With just two more days to go until the unique date 11/11/11, there are bound to be a ton of interesting things planned all over the world to mark the day.
We’re guessing there’s going to be a fair share of weddings and parties, but there’s one event that everyone all over the world can take part in. The 11Eleven Project has put out a call encouraging people to create a global collective experience for that one day.
To take part, all you have to do is submit videos, photographs or songs you’ve created, capture sounds from your day, blog or even tweet, using the Twitter hashtag #11ElevenProject. You have until November 22nd to get your submission in by uploading it to SoundCloud, Flickr and YouTube or Vimeo.
To rein in the submissions a little bit, participants have to adhere to certain topics, but the topics themselves are broad enough to allow for a lot of creative leeway. The 11 topics are Beginnings, Heartbreak, Make a Wish, Faith, Routine, Water, Courage, Play, Darkness, Beauty and Love.
A world music collection will be created, produced by none other than singer Imogen Heap, and a photo book will be created using the photos, tweets and blog posts sent in from all over the world. There will even be a two-hour documentary created using the video submissions, with the sounds submitted forming the film’s score.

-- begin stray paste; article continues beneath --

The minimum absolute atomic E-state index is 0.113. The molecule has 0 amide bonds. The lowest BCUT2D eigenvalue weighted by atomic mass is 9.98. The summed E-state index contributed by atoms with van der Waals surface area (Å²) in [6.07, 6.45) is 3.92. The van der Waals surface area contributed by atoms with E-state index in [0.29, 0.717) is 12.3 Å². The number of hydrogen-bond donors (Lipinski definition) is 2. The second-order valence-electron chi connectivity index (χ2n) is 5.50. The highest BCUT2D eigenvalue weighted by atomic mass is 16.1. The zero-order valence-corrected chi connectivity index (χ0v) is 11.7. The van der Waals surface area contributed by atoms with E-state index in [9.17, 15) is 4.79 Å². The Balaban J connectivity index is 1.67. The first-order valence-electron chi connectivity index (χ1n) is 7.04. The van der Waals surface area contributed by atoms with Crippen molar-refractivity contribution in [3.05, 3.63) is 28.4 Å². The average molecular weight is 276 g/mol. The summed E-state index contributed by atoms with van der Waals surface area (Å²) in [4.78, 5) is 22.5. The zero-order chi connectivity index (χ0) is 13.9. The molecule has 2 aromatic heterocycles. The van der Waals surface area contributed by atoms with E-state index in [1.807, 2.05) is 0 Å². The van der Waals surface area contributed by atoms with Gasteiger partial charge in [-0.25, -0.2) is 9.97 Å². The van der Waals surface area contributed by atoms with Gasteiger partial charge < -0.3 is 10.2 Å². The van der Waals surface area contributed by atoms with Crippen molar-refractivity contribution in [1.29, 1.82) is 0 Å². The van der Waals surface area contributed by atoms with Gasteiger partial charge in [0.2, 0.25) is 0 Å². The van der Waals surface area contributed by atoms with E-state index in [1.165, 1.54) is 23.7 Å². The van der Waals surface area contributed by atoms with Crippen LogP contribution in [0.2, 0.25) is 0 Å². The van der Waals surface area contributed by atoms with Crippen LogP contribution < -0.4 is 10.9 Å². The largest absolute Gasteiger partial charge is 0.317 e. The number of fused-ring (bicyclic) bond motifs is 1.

The final product should be ready by September 2012, to be screened for free around the world. And true to the collective experience, anyone can host a screening—on the condition that they can get a minimum of 100 viewers and have the required equipment. The film will also be available for purchase on DVD or as a download via iTunes and Netflix.
The idea behind the project is:
To plant a seed of compassion in the world and allow people all over the planet to gain a perspective of this crazy rock that we all live on. Are people from different parts of the world really that different? Different cultures may have different traditions, but we’re pretty sure a teacher in Madagascar is trying to achieve the same as a teacher in the USA, or a Muslim father wants the same for his children as a Jewish father! We want this to be used as a time capsule for people to look back on and see how the world was in 2011.
The project is a great initiative in which the lines between creator and audience are blurred, and anyone’s voice can be heard and everyone’s story can be told—which is something the world is desperately in need of. It’s going to be a long wait until next September to see the final product, but we’re guessing it will be worth the wait.
The 11Eleven Project also has an iPhone app available for free download which you can use to submit images of any elevens you spot in the wild.
To find out more about how to participate, check out the guidelines for each type of submission and the video about the project below:
Pssst, hey you!
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